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LED, solar panel & mirror?

  1. Aug 21, 2010 #1
    The idea's setup is this:

    There is a LED with solar panel and a battery, from one of the sun-charged nightlights, and an optic fiber (the "mirror") that routes the light from the LED onto it's own solar panel.

    The effect is that the light dims about half way down.

    Question: What exactly happens in there?
    -Does the LED gets continuously dimmer (and why)?
    -Or, does it start to blink on and off very fast thus appearing dimmed (and why, what kind of wave would it be)?
  2. jcsd
  3. Aug 22, 2010 #2
    Assuming the sun had gone down and the device's only source of power was the LED, I would think that it would gradually lose energy. Some of the radiant energy would become thermal(however small an amount) and it would eventually go out. Now, running on a full charge from the sun and then partially replenishing itself at the same time, it would probably last a very long time, certainly long enough to last until the sun came back(I would think, since the nightlight alone can do that), but it wouldn't last forever.

    Could be worth giving it a try though, that would be an extremely useful emergency flashlight if you also rigged up a bright LED that wasn't feeding into the solar panel. It would drain faster, sure, but in an emergency I don't think you'd really care.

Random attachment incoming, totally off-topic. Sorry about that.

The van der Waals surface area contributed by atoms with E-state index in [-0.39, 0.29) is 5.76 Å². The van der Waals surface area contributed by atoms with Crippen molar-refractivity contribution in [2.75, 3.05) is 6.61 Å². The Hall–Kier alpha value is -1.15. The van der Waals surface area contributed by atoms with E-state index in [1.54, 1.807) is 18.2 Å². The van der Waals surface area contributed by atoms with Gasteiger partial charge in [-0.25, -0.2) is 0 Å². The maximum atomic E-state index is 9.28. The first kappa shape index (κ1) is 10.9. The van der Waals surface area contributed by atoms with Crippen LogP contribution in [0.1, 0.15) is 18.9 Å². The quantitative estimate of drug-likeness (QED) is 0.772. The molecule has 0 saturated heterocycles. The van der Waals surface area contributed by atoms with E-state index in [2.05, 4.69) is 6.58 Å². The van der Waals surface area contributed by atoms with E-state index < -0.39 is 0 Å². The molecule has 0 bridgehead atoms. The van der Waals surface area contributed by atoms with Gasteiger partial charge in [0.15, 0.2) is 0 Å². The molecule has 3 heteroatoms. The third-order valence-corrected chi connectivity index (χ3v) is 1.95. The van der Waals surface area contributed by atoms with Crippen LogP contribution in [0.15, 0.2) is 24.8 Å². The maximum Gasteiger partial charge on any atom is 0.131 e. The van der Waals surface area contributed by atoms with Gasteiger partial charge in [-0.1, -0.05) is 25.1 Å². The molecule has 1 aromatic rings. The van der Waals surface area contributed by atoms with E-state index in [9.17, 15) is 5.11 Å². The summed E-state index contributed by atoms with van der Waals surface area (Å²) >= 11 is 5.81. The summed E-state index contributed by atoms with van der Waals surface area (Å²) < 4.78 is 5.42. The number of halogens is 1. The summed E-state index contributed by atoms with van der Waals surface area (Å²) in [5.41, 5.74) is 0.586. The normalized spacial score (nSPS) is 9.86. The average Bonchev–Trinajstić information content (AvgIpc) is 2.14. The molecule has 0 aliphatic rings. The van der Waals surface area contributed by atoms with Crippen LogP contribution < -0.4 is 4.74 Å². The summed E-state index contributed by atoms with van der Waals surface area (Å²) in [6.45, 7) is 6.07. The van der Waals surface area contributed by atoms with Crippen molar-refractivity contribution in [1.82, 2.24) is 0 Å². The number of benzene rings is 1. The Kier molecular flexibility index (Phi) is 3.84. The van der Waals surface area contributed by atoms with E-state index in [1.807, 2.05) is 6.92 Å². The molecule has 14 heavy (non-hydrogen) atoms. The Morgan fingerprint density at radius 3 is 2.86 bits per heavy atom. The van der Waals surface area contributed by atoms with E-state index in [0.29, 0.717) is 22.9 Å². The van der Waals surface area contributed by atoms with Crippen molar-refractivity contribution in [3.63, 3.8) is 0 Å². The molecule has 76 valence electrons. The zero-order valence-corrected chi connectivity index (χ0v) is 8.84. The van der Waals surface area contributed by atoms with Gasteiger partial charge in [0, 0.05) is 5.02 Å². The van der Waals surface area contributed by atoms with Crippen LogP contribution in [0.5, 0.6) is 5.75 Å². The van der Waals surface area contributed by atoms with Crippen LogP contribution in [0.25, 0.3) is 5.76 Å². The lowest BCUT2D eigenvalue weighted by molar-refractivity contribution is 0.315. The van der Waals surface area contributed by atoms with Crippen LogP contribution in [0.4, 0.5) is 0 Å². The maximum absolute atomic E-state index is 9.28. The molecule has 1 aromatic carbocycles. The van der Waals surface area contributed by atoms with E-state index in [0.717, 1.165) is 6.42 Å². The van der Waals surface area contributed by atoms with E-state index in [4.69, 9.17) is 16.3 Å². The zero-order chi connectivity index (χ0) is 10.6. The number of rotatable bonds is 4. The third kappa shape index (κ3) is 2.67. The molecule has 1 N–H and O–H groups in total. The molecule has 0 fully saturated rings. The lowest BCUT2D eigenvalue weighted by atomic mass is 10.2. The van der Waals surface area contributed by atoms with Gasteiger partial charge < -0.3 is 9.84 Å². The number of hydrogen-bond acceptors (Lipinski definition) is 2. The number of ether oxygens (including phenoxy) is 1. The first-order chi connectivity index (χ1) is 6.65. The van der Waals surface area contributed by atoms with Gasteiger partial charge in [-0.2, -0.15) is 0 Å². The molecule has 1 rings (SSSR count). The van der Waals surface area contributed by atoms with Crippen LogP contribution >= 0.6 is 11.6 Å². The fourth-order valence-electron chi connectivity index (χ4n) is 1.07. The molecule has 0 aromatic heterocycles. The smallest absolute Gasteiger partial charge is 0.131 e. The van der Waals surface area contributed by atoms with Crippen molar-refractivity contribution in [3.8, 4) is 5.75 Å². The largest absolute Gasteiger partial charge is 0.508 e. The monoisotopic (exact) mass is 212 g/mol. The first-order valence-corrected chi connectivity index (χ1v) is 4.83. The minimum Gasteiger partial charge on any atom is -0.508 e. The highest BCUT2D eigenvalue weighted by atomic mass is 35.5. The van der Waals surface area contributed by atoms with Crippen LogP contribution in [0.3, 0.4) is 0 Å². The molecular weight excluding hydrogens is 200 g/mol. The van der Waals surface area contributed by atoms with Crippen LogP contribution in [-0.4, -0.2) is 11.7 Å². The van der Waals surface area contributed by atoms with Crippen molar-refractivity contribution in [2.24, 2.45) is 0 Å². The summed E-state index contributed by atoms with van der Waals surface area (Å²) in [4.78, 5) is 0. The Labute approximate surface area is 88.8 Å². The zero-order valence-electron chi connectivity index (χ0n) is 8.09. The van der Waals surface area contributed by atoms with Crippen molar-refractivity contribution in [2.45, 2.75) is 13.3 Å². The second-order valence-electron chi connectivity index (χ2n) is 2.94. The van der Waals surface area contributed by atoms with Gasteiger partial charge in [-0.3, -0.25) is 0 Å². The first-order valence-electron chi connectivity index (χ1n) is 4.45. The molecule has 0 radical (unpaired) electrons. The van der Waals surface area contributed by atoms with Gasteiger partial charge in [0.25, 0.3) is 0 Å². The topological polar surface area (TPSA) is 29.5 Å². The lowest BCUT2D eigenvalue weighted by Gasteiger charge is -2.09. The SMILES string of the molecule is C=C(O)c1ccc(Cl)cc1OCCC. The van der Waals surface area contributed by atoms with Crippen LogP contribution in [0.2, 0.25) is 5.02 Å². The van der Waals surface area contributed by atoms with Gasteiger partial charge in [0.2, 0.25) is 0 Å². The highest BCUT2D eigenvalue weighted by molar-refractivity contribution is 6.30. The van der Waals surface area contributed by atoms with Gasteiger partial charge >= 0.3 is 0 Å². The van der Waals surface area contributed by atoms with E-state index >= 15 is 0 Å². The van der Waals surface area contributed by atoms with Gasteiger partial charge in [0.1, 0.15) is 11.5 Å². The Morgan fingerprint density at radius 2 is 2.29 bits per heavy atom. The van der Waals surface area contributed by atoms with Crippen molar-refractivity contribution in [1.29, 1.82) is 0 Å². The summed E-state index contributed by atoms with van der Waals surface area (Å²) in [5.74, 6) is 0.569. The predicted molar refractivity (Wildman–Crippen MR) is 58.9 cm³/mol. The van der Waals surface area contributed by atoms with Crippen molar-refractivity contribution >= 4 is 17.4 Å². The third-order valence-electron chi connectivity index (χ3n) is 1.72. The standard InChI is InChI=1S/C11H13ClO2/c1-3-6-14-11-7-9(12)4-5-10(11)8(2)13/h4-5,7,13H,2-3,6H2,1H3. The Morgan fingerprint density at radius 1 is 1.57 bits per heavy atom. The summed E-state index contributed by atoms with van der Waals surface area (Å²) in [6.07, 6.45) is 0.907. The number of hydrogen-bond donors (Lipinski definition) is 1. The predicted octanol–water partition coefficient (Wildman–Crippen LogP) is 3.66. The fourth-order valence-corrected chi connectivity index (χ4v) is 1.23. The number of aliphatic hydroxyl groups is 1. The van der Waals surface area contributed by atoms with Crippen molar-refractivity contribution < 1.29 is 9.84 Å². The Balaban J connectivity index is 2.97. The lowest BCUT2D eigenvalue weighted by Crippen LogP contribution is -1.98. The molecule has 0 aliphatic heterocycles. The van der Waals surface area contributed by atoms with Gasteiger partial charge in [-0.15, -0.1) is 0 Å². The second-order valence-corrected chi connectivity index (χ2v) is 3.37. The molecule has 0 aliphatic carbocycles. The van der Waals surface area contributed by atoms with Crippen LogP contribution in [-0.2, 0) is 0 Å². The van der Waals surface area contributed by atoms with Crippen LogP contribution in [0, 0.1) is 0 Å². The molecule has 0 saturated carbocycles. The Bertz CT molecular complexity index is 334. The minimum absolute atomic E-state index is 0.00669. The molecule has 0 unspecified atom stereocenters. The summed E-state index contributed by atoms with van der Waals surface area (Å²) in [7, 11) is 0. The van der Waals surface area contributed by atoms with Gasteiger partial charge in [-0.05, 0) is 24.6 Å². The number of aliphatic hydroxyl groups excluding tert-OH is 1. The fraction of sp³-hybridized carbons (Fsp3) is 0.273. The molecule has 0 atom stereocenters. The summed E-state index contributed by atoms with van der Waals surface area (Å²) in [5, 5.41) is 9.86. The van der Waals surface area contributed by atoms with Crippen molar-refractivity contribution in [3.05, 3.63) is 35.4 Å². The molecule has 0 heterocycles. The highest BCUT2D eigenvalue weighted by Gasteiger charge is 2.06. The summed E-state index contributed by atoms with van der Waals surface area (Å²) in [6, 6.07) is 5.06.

4. Aug 22, 2010 #3
    Sounds about right. I bet it would work better if you had a transparent solar panel. That could be quite useful.
  5. Aug 22, 2010 #4
    I know there are windows which act as solar panels, but they're made in a different way than traditional silicon-cell solar panels, and they're much less efficient.
  6. Aug 22, 2010 #5
    I guess that would be the trade off. It could be used to illuminate a room, if you had the panel directly opposite the light, and had the rest open.
  7. Dec 18, 2010 #6
    my understanding is that solar panels are extremely inefficient... something on the order of 10 or 20%. Likely where most of the energy loss is occurring. It's been a while since I seriously looked into the technology, though, so I could be wrong.
  8. Dec 18, 2010 #7
    Well, the biggest problem I see is the power transfer from the LED to the solar panel. ASSUMING the LED is low wattage (50mW) AND has a high efficiency light to power ratio (90%), AND that the light frequency output from the LED is a perfect match for the Solar Panel, AND that the solar panel is super efficient (30%), the MAXIMUM power from LED to solar panel output would be:
    50mW * 0.90 * 0.30 = .0135mW. Adding the battery would actually make things worse. Without going into the vagaries of device latencies, I would guess the "lifetime" of this cycle would be in the nanosecond time domain, perhaps less.

  9. Dec 19, 2010 #8
    The most important effect is likely to be partial shutting down of the LED by a circuit which senses when the solar cell is being illuminated. If this uses snap action (hysteresis) switching, one would expect to see cyclic switching on and off, at a rate depending on the response time of the circuit used.

    There is probably very little regeneration of the battery charge going on here, because of the modest efficiencies of the solar cell and the LED. That said, since the LED is probably not running at full power all the time, the average current consumption may well be reduced.
    Last edited: Dec 19, 2010
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